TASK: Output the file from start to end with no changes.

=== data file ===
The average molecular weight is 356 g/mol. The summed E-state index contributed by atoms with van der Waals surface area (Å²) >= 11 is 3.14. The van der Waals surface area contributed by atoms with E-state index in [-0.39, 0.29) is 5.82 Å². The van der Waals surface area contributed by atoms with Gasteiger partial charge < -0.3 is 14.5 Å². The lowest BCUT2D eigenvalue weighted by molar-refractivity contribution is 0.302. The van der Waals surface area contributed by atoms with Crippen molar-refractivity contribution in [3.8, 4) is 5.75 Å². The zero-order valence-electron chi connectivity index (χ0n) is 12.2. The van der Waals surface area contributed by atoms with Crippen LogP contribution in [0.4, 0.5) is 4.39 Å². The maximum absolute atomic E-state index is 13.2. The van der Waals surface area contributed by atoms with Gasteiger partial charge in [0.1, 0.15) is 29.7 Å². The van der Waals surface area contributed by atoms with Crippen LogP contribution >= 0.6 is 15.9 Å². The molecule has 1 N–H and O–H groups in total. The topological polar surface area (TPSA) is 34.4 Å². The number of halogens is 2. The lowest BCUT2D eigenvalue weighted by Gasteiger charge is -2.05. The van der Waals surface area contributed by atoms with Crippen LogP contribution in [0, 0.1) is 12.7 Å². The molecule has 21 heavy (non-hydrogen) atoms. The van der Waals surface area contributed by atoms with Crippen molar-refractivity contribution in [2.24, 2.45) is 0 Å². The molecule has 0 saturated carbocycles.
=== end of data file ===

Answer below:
The average molecular weight is 356 g/mol. The summed E-state index contributed by atoms with van der Waals surface area (Å²) >= 11 is 3.14. The van der Waals surface area contributed by atoms with E-state index in [-0.39, 0.29) is 5.82 Å². The van der Waals surface area contributed by atoms with Gasteiger partial charge < -0.3 is 14.5 Å². The lowest BCUT2D eigenvalue weighted by molar-refractivity contribution is 0.302. The van der Waals surface area contributed by atoms with Crippen molar-refractivity contribution in [3.8, 4) is 5.75 Å². The zero-order valence-electron chi connectivity index (χ0n) is 12.2. The van der Waals surface area contributed by atoms with Crippen LogP contribution in [0.4, 0.5) is 4.39 Å². The maximum absolute atomic E-state index is 13.2. The van der Waals surface area contributed by atoms with Gasteiger partial charge in [0.1, 0.15) is 29.7 Å². The van der Waals surface area contributed by atoms with Crippen LogP contribution >= 0.6 is 15.9 Å². The molecule has 1 N–H and O–H groups in total. The topological polar surface area (TPSA) is 34.4 Å². The number of halogens is 2. The lowest BCUT2D eigenvalue weighted by Gasteiger charge is -2.05. The van der Waals surface area contributed by atoms with Crippen LogP contribution in [0, 0.1) is 12.7 Å². The molecule has 21 heavy (non-hydrogen) atoms. The van der Waals surface area contributed by atoms with Crippen molar-refractivity contribution in [2.24, 2.45) is 0 Å². The molecule has 0 saturated carbocycles.